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Sunday, March 31, 2013

Inverted Orthotic Technique: Email Advice Regarding Heel Changes and Correction

Hi Richard,

My name is Robert (name changed) and I work in Australia. At our practice we use your inversion devices, however we have started to increase the amount of inversion correction we use, and as such seem to be getting an issue with the medial fat pad at the heel where the devices are coming out with less correction than the required platform degree.
Also must state we use weight bearing box impression rather than POP.

My question is when modifying at the plaster stage, do you have a method of measuring or checking the ratio of platform to heel position. Obviously if the heel is not modified correctly the ratio is not accurate or will vary.

Many thanks in advance, we look forward to seeing if you have an answer.

Regards


Robert, I am going to attempt an answer in the next 2 days, however,  you can look at my blog post from Saturday on the inverted technique. This was from a Podiatry student from Spain. Rich

If you can take some photos from behind the heel of the positive casts, we can compare the shape to the casts below that were taken non-weight bearing. I believe with box casting the medial and lateral flat pads are more prominent, since the weight bearing of the center of the heel pushes the fat pad medially and laterally. One possibility is to use the Kirby technique to round out the medial fat pad. Rich




Dr Blake's comment:
    Here are some photos of the area we are discussing. 


The medial heel area is off the ground with this 25 degree positioning. This will create the inverted cant that predictably gets 5 degrees of pronation correction. 


This is the same posterior photo of a 25 degree correction. In normal suspension casting, the heel is very round, so as you invert the heel in your correction you sometimes lose some of the varus cant required for pronation control. But, with the weight bearing box casting, the difference in heel shape will change the correction per degree ratio.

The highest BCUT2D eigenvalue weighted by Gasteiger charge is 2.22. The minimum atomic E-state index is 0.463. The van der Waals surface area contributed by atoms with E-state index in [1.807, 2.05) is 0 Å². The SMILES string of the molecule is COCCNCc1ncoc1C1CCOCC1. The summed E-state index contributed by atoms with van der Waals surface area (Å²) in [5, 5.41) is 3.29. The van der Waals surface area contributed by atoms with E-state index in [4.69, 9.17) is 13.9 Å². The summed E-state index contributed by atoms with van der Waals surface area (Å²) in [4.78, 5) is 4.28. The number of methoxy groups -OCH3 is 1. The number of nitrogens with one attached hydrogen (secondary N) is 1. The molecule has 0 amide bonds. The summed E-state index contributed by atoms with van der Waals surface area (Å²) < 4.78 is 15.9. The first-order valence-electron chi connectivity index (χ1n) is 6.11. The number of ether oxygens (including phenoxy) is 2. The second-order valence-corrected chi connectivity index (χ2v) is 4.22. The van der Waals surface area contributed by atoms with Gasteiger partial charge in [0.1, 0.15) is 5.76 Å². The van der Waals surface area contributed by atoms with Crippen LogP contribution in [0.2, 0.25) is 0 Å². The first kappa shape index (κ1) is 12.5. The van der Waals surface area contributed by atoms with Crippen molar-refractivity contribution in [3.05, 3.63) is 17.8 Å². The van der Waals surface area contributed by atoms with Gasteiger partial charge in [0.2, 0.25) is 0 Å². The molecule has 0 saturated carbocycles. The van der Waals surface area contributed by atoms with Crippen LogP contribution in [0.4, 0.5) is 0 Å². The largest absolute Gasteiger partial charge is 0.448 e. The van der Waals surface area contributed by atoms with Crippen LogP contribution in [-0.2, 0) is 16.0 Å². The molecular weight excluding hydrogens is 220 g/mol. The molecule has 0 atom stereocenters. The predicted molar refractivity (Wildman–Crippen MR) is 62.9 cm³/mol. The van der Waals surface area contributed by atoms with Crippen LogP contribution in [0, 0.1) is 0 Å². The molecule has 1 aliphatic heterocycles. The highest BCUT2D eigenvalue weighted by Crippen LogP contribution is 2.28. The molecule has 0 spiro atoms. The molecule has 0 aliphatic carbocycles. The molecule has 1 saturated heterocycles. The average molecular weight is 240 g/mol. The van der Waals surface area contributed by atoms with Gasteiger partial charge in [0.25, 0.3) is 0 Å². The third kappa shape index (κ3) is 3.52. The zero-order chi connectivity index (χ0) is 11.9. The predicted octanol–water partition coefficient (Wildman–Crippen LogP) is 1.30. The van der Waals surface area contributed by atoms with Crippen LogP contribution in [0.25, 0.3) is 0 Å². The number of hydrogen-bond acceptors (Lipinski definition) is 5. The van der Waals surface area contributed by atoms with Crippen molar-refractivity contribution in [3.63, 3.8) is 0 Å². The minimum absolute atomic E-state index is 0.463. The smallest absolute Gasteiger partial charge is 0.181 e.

This is another left foot flatter on the bottom  of the heel, but also set at 25 degrees inverted.

If you compare this 2nd left foot to the first photo, you can tell the subtle increase in pronation support just be the flatter heel.

A goniometer is always used to check the inversion cant.




So, with the classic teaching of the Inverted Technique, if you set the heel at 25 degrees Inverted, you would get 5 degrees of actual pronation control. A patient standing at 5 degrees everted of heel valgus would predictably stand vertical. Your question shows that cast technique will change this. You must evaluate if 25 degrees of inversion with box casting in general gives you 5 degrees of foot pronation control. 

You mention the medial fat pad and how that definitely, and negatively, influences this. However, what neutralizes that are 2 important factors. The first is that the box technique tends to create a flatter heel. The flatter the heel, the more varus cant you actually get when you do invert it. The rounder the heel, as you invert, sometimes you just rotate the rounded heel and do not get much inversion at the heel. You will always get more talo-navicular and naviculo-first cuneiform support with more inversion. It is with more rounded heels that I need more Kirby skives to help get the correction I need. 

     Second of all, the amount of forefoot varus or forefoot valgus makes a big difference. And, I believe you get more forefoot varus angulation in a box cast versus a suspension cast, but I have not seen this written. Take 2 feet, one with 15 degrees of forefoot varus, and the other with 15 degrees of forefoot valgus. If you ask the lab to make 25 degrees of inverted correction in both, which one will have more support. Which positive cast, after it has been poured, has to be corrected further. The 15 degree forefoot varus foot cast will sit 15 degrees everted at rest and you have to correct 40 degrees to get the heel 25 degrees inverted. The 15 degree forefoot valgus foot cast will sit 15 degrees inverted and will have to be corrected only 10 degrees to get the desired 25 degree inversion. This subtlety can also make a big difference. You definitely get more correction of the medial column with a 25 degree inverted correction in a forefoot varus foot than a forefoot valgus foot. 

     I bring all this up now just to get you thinking. Hope we can have some good exchanges. Rich

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Thank you very much for leaving a comment. Due to my time restraints, some comments may not be answered.I will answer questions that I feel will help the community as a whole.. I can only answer medical questions in a general form. No specific answers can be given. Please consult a podiatrist, therapist, orthopedist, or sports medicine physician in your area for specific questions.